Of all the problems online retailers face, checkout abandonment is arguably the most frustrating. As a customer nearly reaches the end of the conversion funnel, something obstructs the finish line, causing him or her to abandon the website, eliminating a potential sale. Currently, about 56% of visitors abandon the checkout, meaning half of the consumers that initiate a sale run up against some sale-ending obstacle. According to various studies, some of the primary contributing factors to checkout abandonment include overly convoluted checkout forms and lengthy, time-consuming info inputting.
To address these rising concerns about the inefficiency of checkout, ecommerce companies have tried adapting some new, sleeker website formats to improve on the purchasing process. Today, we’re going to take a look at a few of these new formats and evaluate the pros and cons of each and how they may impact your checkout abandonment rates.
The Single-Page Checkout
The single-page checkout, as the name implies, is a checkout form that fits entirely on one page. In recent news, these have surged in popularity as companies sought to usher people through the checkout process as quickly as possible. Early adopters of this format insisted that it was the answer to checkout abandonment, but time tells a slightly different story. While these pages certainly do boast a number of great advantages, there are a few drawbacks as well.
A single-page checkout is linear by design. With fewer side-steps and distractions, checkout abandonment is much less likely. Everything a user needs to do to make the purchase is laid out before them.
Given a single page to work with, companies are forced to evaluate what is of utmost importance to request from customers. A one-page restriction makes it easy to only ask for the essentials and slim down checkout.
On a single-page checkout, every instance of checkout abandonment originates from the one and only page. If there’s a particularly troublesome field form that’s restricting conversions, it may be difficult to pin down without individual page statistics.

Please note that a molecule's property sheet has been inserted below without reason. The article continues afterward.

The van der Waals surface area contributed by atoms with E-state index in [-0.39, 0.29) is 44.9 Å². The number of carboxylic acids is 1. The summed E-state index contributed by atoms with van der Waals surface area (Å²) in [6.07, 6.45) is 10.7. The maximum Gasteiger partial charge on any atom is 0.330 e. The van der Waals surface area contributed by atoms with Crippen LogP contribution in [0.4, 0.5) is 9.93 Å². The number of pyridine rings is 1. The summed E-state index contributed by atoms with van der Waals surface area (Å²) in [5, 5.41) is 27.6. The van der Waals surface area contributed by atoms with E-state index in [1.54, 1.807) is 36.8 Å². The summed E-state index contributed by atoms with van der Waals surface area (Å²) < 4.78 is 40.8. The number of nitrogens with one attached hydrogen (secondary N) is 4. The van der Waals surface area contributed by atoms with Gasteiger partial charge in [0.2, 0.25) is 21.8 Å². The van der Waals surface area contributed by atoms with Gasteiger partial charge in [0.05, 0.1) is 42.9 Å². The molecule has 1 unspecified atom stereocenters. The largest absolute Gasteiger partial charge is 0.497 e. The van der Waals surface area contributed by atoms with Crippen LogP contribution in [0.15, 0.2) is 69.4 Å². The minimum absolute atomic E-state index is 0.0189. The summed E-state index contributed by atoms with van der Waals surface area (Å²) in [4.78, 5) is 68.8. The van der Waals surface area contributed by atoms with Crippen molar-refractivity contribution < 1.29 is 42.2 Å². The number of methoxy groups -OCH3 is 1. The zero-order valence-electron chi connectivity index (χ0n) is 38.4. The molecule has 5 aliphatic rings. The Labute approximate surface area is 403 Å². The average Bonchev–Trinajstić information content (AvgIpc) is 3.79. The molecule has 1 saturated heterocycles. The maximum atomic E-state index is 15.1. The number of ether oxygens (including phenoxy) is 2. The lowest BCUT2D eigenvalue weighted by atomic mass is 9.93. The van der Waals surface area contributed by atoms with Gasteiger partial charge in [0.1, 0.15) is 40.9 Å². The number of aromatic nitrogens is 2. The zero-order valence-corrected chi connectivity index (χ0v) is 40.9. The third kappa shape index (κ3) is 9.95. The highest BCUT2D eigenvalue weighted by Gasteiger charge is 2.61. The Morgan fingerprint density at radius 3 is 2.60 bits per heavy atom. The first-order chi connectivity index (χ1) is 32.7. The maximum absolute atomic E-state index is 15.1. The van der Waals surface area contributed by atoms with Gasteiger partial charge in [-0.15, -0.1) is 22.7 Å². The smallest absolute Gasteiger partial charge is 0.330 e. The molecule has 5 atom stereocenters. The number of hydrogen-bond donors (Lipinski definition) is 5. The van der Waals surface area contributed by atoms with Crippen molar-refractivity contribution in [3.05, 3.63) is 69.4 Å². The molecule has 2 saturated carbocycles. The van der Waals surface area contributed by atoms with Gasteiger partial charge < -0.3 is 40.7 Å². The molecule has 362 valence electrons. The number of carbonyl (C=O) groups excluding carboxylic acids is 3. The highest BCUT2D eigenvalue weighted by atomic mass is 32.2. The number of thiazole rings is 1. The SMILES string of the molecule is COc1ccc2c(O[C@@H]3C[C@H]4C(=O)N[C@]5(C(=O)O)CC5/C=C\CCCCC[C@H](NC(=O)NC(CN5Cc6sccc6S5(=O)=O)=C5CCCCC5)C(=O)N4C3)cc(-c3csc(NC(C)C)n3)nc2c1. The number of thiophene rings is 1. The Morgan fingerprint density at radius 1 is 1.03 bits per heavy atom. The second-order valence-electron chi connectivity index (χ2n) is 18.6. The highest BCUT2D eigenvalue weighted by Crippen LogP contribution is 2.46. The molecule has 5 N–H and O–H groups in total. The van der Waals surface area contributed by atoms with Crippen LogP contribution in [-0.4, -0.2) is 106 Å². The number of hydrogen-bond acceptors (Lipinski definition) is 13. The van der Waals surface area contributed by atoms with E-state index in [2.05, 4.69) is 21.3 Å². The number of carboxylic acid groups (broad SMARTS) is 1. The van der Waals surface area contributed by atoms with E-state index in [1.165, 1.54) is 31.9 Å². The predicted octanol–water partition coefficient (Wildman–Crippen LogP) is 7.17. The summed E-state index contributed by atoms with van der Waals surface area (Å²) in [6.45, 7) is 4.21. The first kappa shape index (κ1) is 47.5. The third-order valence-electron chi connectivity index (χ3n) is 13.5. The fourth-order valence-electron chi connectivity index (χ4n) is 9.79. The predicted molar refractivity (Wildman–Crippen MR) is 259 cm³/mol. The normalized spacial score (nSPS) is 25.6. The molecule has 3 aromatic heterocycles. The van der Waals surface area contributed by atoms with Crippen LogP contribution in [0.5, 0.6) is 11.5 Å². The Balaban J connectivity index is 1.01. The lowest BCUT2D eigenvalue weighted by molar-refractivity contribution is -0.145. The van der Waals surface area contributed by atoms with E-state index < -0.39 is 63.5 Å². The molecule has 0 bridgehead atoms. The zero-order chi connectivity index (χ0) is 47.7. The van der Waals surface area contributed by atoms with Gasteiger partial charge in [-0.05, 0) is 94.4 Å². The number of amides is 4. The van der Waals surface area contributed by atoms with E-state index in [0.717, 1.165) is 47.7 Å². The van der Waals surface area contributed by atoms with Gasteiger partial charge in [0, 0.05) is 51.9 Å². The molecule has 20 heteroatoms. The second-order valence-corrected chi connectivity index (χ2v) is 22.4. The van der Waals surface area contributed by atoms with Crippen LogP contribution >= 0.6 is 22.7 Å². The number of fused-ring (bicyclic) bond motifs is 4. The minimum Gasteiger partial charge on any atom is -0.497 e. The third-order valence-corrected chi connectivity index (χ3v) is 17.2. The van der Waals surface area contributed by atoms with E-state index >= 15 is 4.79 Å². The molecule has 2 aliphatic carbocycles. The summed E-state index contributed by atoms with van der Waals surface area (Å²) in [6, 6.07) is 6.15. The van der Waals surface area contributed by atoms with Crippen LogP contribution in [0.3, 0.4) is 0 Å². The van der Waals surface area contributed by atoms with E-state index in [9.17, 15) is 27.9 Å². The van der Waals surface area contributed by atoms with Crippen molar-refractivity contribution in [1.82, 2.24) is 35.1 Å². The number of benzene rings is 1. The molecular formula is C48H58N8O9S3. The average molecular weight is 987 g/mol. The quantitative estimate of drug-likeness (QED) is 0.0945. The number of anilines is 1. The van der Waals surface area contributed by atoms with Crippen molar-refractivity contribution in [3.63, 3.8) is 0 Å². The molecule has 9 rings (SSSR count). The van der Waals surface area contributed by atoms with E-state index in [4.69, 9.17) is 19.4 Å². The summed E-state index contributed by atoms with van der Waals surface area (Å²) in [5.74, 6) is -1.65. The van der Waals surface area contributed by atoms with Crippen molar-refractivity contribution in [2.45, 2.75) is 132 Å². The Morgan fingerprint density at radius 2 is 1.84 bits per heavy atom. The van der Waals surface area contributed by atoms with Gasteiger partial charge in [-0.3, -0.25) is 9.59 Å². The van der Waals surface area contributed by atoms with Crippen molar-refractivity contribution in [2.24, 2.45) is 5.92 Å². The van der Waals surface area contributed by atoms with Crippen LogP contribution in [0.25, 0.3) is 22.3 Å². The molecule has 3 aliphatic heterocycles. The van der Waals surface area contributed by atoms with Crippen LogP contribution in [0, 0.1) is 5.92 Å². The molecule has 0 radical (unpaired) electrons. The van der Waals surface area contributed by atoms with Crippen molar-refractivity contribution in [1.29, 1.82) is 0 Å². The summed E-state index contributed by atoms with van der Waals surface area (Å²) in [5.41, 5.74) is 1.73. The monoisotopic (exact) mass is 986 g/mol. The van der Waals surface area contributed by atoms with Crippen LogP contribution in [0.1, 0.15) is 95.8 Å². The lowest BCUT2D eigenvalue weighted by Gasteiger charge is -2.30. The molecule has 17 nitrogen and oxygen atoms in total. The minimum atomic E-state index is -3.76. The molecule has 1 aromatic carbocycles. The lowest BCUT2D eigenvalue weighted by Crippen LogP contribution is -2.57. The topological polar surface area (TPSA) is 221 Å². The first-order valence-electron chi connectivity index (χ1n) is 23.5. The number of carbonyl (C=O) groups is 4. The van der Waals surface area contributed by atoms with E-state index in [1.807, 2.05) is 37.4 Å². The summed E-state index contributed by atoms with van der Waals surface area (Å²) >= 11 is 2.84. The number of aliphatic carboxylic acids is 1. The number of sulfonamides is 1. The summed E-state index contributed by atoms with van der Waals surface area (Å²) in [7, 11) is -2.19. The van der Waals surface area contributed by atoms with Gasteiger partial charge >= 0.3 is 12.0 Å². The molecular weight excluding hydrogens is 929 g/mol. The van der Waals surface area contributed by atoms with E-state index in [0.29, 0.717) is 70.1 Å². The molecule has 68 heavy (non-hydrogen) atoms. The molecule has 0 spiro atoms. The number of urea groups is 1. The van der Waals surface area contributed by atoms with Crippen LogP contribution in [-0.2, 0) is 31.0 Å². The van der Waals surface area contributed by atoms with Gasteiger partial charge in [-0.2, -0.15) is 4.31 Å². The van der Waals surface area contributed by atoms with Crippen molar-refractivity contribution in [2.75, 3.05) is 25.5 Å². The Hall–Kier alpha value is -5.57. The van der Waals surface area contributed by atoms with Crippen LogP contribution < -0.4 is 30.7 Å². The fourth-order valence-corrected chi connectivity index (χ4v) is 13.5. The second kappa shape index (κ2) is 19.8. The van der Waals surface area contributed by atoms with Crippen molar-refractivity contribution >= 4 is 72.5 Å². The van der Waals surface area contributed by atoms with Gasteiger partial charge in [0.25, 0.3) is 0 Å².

By having users submit their email address early on in the purchasing process, you’re afforded the chance to send remarketing emails to an abandoned customer. When your entire checkout is on one page, you’ll likely need to get creative in order to collect information. In these cases, a pre-submit lead generation tool is particularly empowering.
Users may be hesitant to approach the “submit” button. After a single click, the purchase is final–this finality is daunting to some users.
The Accordion Checkout
In an accordion checkout, sections collapse and expand as they’re completed and engaged. For example, a bar that runs across the screen may read “Shipping Information.” When a user clicks on this bar, it expands to reveal input forms. After the forms within the section are filled, the bar collapses and the “Billing Information” bar expands. The process repeats until all of the necessary information is collected, effectively guiding the user through the checkout process on a single page with interactive elements.
In the last few years, the accordion-style checkout has experienced a boost in popularity–as of September of 2012, 14% of the top 100 ecommerce websites host an accordion checkout, Apple being the most notable. While some analysts claim that updating to an accordion checkout is a surefire way to boost conversion rates, some studies say that, when compared to an equally optimized traditional checkout, the pure conversion benefits are slim to non-existent. Take a look at the following pros and cons to help determine whether this system is right for your website.